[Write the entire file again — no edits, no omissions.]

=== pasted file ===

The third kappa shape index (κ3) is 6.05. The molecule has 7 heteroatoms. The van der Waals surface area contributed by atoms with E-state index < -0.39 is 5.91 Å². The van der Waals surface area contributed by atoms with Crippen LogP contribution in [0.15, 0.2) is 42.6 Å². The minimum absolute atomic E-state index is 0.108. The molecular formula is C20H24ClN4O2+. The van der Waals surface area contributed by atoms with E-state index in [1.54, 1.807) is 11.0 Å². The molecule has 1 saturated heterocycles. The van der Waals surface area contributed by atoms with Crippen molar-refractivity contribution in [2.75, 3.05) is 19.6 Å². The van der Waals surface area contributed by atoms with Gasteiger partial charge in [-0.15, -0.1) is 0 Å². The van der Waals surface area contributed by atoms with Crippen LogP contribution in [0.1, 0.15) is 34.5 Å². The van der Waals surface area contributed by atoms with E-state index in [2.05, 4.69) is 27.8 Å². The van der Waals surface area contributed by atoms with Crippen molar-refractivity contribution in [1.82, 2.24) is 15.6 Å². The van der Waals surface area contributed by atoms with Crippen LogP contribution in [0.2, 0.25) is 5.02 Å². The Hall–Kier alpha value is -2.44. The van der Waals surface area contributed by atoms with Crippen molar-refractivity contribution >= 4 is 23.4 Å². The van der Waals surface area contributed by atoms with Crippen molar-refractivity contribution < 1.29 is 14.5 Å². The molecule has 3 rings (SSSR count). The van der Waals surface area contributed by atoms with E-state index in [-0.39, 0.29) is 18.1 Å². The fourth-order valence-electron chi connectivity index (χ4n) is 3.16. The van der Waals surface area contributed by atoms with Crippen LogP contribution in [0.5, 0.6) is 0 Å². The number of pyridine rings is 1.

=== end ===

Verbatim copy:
The third kappa shape index (κ3) is 6.05. The molecule has 7 heteroatoms. The van der Waals surface area contributed by atoms with E-state index < -0.39 is 5.91 Å². The van der Waals surface area contributed by atoms with Crippen LogP contribution in [0.15, 0.2) is 42.6 Å². The minimum absolute atomic E-state index is 0.108. The molecular formula is C20H24ClN4O2+. The van der Waals surface area contributed by atoms with E-state index in [1.54, 1.807) is 11.0 Å². The molecule has 1 saturated heterocycles. The van der Waals surface area contributed by atoms with Crippen molar-refractivity contribution in [2.75, 3.05) is 19.6 Å². The van der Waals surface area contributed by atoms with Gasteiger partial charge in [-0.15, -0.1) is 0 Å². The van der Waals surface area contributed by atoms with Crippen LogP contribution in [0.1, 0.15) is 34.5 Å². The van der Waals surface area contributed by atoms with E-state index in [2.05, 4.69) is 27.8 Å². The van der Waals surface area contributed by atoms with Crippen molar-refractivity contribution in [1.82, 2.24) is 15.6 Å². The van der Waals surface area contributed by atoms with Crippen LogP contribution in [0.2, 0.25) is 5.02 Å². The Hall–Kier alpha value is -2.44. The van der Waals surface area contributed by atoms with Crippen molar-refractivity contribution >= 4 is 23.4 Å². The van der Waals surface area contributed by atoms with Crippen molar-refractivity contribution < 1.29 is 14.5 Å². The molecule has 3 rings (SSSR count). The van der Waals surface area contributed by atoms with E-state index in [-0.39, 0.29) is 18.1 Å². The fourth-order valence-electron chi connectivity index (χ4n) is 3.16. The van der Waals surface area contributed by atoms with Crippen LogP contribution in [0.5, 0.6) is 0 Å². The number of pyridine rings is 1.